VERDICT: An exceptionally light and packable down jacket that is an outstanding cold-weather mid-layer due to its impressive warmth-for-weight ratio, but which also works as a lightweight outer jacket to throw on at rest stops. The only comparable garment we’ve tested is the Berghaus Ramche Hyper jacket, which has hydrophobic down fill and a slightly trimmer fit, but no hood. As such we’d say the Cerium SL is a more versatile and useful piece. 4.5/5
Montane Icarus jacket, £150
+ The Icarus (women’s Phoenix) jacket from Montane is a synthetic jacket with a difference – it uses PrimaLoft’s new ThermoPlume fill, which mimics the loft and fill power properties of down. Unlike down, however, it boasts better wet weather performance, dries faster if it does get soaked, and also has none of the ethical considerations that surround the sourcing of goose or duck down. ThermoPlume is about as warm as 550-fill power down, which means the Icarus isn’t comparable to the very best down jackets, but it’s still warm enough for most outdoor users. Montane has also put considerable thought into the design and cut of the jacket, with a micro baffle construction for a tailored fit that still permits good freedom of movement. Articulated sleeves are unrestrictive, and it’s very comfortable to wear. It also feels robust and well-made.
- It’s more packable and lightweight than most synthetic jackets, but not comparable to a lightweight down jacket, despite the marketing blurb. We found the zips annoyingly small and fiddly.
VERDICT: A capable all-round insulated jacket, though some will find it too bulky to wear as a mid-layer. It’s fairly well-priced too – and in our book, decent kit that is also affordable is always a good thing. Warm enough for all but the most extreme conditions, and you won’t mind if it gets wet either, which is always a worthwhile consideration in the Great British outdoors. 3/5
Patagonia Micro Puff Hoody, £250
+ Like the Montane Icarus jacket, Patagonia’s new Micro Puff hoody also uses a lightweight synthetic insulation that is designed to mimic the structure and warmth of down, while performing better in wet conditions. This jacket is much lighter though, and in pure weight is almost comparable to the Arcteryx Cerium SL hoody. That gives it an excellent warmth-for-weight ratio, making it an ideal ultralight mid-layer. The lightweight face fabric is fairly windproof, and has also been treated with a DWR coating for some added weather resistance. But there is a caveat…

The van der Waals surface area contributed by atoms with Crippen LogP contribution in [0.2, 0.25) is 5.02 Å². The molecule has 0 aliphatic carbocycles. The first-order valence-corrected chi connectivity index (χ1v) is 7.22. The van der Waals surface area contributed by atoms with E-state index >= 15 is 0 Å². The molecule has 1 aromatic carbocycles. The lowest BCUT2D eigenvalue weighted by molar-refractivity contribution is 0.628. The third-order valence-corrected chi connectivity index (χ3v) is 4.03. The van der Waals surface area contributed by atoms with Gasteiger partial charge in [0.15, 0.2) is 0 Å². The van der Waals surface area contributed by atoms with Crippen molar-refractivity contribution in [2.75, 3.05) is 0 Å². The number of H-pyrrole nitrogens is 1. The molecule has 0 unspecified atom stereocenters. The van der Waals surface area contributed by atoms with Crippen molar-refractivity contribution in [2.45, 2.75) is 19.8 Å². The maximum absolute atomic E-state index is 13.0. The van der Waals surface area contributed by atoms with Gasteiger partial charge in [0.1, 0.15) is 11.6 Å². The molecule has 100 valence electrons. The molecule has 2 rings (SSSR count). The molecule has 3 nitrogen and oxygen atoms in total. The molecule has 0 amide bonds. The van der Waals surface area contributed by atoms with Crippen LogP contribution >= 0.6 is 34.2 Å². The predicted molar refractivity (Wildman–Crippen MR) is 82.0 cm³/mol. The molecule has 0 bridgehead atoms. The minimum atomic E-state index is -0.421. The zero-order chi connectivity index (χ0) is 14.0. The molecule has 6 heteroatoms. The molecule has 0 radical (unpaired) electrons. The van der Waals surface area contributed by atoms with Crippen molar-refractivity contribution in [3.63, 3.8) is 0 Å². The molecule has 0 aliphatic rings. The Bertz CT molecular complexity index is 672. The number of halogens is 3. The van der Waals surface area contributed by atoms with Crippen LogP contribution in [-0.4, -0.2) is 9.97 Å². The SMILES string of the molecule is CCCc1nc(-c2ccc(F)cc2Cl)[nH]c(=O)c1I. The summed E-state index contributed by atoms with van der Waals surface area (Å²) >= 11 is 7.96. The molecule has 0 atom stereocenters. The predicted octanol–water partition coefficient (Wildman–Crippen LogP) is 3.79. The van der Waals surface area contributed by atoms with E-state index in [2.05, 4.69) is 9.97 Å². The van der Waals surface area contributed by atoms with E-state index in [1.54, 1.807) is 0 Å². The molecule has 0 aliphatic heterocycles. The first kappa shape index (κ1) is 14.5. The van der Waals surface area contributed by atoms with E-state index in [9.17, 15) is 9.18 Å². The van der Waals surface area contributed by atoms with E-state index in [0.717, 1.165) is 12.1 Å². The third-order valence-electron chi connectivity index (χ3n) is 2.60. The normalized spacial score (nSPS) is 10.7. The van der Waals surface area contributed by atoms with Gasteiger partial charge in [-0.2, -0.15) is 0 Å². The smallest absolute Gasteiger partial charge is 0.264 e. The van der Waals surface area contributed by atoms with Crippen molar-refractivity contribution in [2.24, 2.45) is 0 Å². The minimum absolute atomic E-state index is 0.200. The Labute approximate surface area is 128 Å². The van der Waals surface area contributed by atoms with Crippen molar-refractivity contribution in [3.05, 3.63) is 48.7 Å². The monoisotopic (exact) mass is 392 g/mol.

- The face fabric is fairly delicate, and it would be easy to rip or tear. In terms of outright warmth, it is still not as warm as a high-quality lightweight down jacket (though it will perform better in damp conditions). It’s also expensive.
VERDICT: Impressive warmth for weight for a synthetic insulated jacket, but more delicate as a result. It compresses to a very small size and has an integrated stuff sack in the left-hand pocket, making it a very packable option. One to consider if you’ve got cash to splash on a lightweight, technical mid-layer and think you’ll be out in cold, wet conditions. 3.5/5
Patagonia Nano Air Hoody, £190
+ Soft and comfortable with good stretch for maximum mobility, this is a great mid-layer for active outdoor pursuits. Its stand-out feature is breathability, however – it’s a great ‘put it on, leave it on’ option, even if you tend to run hot. It has two handy chest pockets, two hand pockets and a tidy hood, though the hood cannot be adjusted. Think of it as a warmer, lighter alternative to a fleece.
- It’s not windproof, and chill cuts through quickly. As such the Nano Air Hoody works best as a classic mid-layer worn under a windproof jacket or waterproof shell. We’ve got some concerns about durability, as the face fabric is fairly delicate and prone to snags or abrasion.
VERDICT: A different beast altogether from a more conventional synthetic insulated jacket, the Nano Air Hoody excels as a lighter and more breathable version of a heavyweight fleece. It’s an excellent active insulation mid-layer for strenuous walks, hikes and scrambles. 3.5/5